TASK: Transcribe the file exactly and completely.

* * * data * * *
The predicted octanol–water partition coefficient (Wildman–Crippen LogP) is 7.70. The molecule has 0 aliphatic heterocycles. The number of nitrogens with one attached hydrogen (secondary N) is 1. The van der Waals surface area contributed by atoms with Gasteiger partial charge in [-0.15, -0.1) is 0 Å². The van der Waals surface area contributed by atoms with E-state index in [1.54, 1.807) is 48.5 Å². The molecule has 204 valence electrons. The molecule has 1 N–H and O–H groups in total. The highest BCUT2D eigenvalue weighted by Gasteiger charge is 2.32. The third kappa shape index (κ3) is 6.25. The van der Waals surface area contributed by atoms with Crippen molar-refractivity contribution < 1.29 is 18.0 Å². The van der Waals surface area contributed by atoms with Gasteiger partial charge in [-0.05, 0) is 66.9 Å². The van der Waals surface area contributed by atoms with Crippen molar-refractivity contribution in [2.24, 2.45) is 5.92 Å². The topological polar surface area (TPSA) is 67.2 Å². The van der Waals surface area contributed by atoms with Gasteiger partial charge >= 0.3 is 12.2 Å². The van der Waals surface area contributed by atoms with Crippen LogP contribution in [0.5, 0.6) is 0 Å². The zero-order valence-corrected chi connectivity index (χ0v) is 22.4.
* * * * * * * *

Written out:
The predicted octanol–water partition coefficient (Wildman–Crippen LogP) is 7.70. The molecule has 0 aliphatic heterocycles. The number of nitrogens with one attached hydrogen (secondary N) is 1. The van der Waals surface area contributed by atoms with Gasteiger partial charge in [-0.15, -0.1) is 0 Å². The van der Waals surface area contributed by atoms with E-state index in [1.54, 1.807) is 48.5 Å². The molecule has 204 valence electrons. The molecule has 1 N–H and O–H groups in total. The highest BCUT2D eigenvalue weighted by Gasteiger charge is 2.32. The third kappa shape index (κ3) is 6.25. The van der Waals surface area contributed by atoms with Crippen molar-refractivity contribution < 1.29 is 18.0 Å². The van der Waals surface area contributed by atoms with Gasteiger partial charge in [-0.05, 0) is 66.9 Å². The van der Waals surface area contributed by atoms with Crippen molar-refractivity contribution in [2.24, 2.45) is 5.92 Å². The topological polar surface area (TPSA) is 67.2 Å². The van der Waals surface area contributed by atoms with Gasteiger partial charge >= 0.3 is 12.2 Å². The van der Waals surface area contributed by atoms with Crippen LogP contribution in [0.5, 0.6) is 0 Å². The zero-order valence-corrected chi connectivity index (χ0v) is 22.4.